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ARTICLES
Year : 1973  |  Volume : 21  |  Issue : 2  |  Page : 66-67

Microstrabismus with bilateral eccentric fixation. A case report


Department of Ophthalmology, Postgraduate Institute of Medical Education and Research, Chandigarh, India

Correspondence Address:
S D Gupta
Department of Ophthalmology, Postgraduate Institute of Medical Education and Research, Chandigarh
India
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Source of Support: None, Conflict of Interest: None


PMID: 4789114

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How to cite this article:
Gupta S D, Sood S C. Microstrabismus with bilateral eccentric fixation. A case report. Indian J Ophthalmol 1973;21:66-7

How to cite this URL:
Gupta S D, Sood S C. Microstrabismus with bilateral eccentric fixation. A case report. Indian J Ophthalmol [serial online] 1973 [cited 2020 May 31];21:66-7. Available from: http://www.ijo.in/text.asp?1973/21/2/66/31408

Only the unilateral eccentric fixation has been described in Microstrabismus in the literature (Helveston et al [2] ) and (Lang [5] ). No case of micro­strabismus with bilateral eccentric fixation has been described to the best of our knowledge. The following case, therefore, is worth reporting.


  Case Report Top


A twenty three years old female using the glasses for the last 6 years came to the Eye Out-Patient Depart­ment for the check-up of her eyes as she was not satisfied with the old glasses.

Her eyes were straight and the cover test did not reveal any tropia or phoria shift. Refraction under homatropine revealed a refractive error of

+ 8.50 DS with + 2.00 DC x 95 in RE. and

+ 8.50 DS with + 2.00 DC x 115 in LE.

The best corrected vision was RE 6/36 with + 4.00 DS and + 2.00 D cyl. x 95 and LE 6/18 with + 4.00 DS and + 2.00 D Cyl x 115.

Media were clear. Fundus exa­mination did not reveal any abnor­mality, except that the discs were small in size. Examination with the visuoscope revealed bilateral eccentric fixation - para macular nasal on the right and parafoveal nasal on the left side.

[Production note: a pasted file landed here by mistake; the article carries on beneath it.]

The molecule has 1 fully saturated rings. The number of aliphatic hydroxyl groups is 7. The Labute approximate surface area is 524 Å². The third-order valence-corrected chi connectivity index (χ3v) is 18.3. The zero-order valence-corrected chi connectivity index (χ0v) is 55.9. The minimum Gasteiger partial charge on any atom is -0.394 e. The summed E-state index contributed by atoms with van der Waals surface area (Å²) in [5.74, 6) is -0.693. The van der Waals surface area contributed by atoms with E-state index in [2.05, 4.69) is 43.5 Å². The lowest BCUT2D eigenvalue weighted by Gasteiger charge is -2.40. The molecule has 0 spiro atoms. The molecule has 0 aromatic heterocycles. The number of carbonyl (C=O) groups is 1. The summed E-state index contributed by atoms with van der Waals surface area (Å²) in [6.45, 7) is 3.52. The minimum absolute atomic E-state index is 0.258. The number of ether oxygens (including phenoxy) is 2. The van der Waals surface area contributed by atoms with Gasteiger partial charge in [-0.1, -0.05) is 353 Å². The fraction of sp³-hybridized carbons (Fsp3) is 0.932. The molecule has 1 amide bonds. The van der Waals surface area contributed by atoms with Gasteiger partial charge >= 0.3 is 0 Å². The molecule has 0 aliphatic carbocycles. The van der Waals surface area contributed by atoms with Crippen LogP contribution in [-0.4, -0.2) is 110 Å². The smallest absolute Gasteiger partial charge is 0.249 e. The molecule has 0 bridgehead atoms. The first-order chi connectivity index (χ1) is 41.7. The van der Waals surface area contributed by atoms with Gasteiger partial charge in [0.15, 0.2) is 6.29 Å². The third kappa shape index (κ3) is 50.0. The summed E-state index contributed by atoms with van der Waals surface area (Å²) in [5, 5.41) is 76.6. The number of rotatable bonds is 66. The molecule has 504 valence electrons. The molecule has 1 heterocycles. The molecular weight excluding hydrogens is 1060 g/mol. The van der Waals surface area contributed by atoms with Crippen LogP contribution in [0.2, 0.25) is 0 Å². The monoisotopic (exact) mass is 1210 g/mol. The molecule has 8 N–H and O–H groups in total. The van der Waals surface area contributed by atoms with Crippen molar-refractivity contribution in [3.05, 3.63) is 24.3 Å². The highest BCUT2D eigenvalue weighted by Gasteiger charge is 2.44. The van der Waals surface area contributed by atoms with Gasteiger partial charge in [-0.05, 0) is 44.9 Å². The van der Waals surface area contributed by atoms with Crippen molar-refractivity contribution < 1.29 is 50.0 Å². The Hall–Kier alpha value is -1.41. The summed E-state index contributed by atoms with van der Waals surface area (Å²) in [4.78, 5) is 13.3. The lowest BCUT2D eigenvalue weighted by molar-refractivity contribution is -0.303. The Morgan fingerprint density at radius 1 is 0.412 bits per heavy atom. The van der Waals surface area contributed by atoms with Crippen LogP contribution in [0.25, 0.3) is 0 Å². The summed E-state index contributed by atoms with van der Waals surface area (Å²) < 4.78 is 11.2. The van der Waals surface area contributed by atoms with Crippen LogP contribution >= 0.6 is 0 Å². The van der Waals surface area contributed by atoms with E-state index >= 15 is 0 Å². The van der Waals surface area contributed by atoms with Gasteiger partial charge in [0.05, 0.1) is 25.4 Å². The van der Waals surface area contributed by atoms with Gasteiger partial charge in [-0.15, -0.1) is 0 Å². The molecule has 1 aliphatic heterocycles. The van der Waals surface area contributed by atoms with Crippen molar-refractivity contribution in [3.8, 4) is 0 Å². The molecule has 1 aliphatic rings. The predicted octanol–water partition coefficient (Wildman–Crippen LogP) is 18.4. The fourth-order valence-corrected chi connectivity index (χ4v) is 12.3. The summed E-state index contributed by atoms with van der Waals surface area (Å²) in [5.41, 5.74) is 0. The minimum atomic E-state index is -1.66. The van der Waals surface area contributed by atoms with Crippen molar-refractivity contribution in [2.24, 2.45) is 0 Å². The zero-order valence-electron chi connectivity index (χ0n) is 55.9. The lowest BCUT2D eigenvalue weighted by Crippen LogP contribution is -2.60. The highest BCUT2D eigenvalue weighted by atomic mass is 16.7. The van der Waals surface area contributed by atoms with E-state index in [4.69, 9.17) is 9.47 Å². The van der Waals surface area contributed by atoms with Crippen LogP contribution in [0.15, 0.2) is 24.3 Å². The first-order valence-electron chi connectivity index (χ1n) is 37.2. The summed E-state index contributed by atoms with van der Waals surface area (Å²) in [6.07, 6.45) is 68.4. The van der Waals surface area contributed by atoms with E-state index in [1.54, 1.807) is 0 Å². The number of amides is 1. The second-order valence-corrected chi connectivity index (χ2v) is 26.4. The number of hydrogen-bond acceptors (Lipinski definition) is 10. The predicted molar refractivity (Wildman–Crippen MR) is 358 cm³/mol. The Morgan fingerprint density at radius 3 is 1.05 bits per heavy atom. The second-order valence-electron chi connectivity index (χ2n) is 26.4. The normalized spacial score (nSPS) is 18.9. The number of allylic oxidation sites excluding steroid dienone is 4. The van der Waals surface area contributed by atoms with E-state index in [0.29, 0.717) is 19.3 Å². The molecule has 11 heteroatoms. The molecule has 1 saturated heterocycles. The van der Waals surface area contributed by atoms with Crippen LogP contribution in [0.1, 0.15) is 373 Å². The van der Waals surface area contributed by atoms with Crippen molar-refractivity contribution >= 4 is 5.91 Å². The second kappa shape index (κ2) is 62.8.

The patient had grade II binocular vision. Amplitude of fusion was from + 6 to - 4' prism diopters. Supres­sion at the fixation points could be demonstrated with 4 prism base out test in both eyes.

Bagolini's lenses and after image test showed perfect cross indicating harmonious abnormal retinal corres­pondence. Bifoveal correspondence test showed that the macula in each eye did not correspond to the fixation point of the other eye and the two eccentric fixation points corresponded to each other. So a harmonious abnor­mal retinal correspondence was de­monstrated on all the tests.


  Discussion Top


A long continued controversy exists over the definition of micro­strabismus. It is an ultrasmall angle squint which is not detectable by cover-test and in which the angle the squint, angle of anomaly and a degree of eccentricity are equal (Helveston et al [2] ). But Lang [5] defined micro­strabismus as a condition with a small angle squint (less than 5°) and the tropia shift may be present or absent, fixation may be central or eccentric but abnormal retinal correspondence and amblyopia of varying degree are present.

Lang's [5] definition of microstrabismus is rather a confusing one, as it will not only include the cases of HELVESTON et al [2] but also the cases of small angle squint with abnormal retinal correspondence and the cases of fixation disparity defined by Bullock. [1] We, therefore, feel that the term microstrabismus should be res­tricted to the cases showing amblyopia in straight eyes with eccentric fixation which is fully adapted to the angle of anomaly so that the various types of cases are not mixed under the same heading.

The present case is a unique one in the sense that it had a bilateral eccentric fixation with harmonious abnormal retinal correspondence in the absence of any tropia shift or any such history in the past. Bilateral eccentric fixation could be due to bifoveal instability which is an inherit­ed defect (Hermann et al [3] ) or small undetectable macular haemorrhage in both eyes at birth. Finally, it may also be the result of refractive blur­ring because of the high refractive errors (HILL AND IKEDA [4] ). The two eccentric points later on started corresponding with each other and developed abnormal retinal corres­pondence.

We agree with Lang [5] that aniso­metropia is not the only cause of microstrabismus as shown by the absence of anisometropia in the present case. Other factors may also be res­ponsible for the condition.

A case of microstrabismus with bilateral eccentric fixation has been described, and the possible factors responsible for the bilateral eccentric fixation have been compendiously discussed.

 
  References Top

1.
Bullock, K. Fixation disparity, Brit. Orth. J. 23: 41 (1966).  Back to cited text no. 1
    
2.
Helveston, E. M. and Gunter. K. Von Noorrden, Microtropia. Arch. Ophth. 67: 272 (1967).  Back to cited text no. 2
    
3.
Hermann, S. J. and Priestley B. S. Bifoveal instability. Amer. J. Ophth. 60: 452 (1965).  Back to cited text no. 3
    
4.
Hill, R. M. and Ikeda, H. Refracting a single retinal ganglion cell. Arch. Ophth. 85: 592 (1971).  Back to cited text no. 4
    
5.
Lang, J. Microstrabismus. Brit. Ortho. J. 26: 30 (1969).  Back to cited text no. 5
    




 

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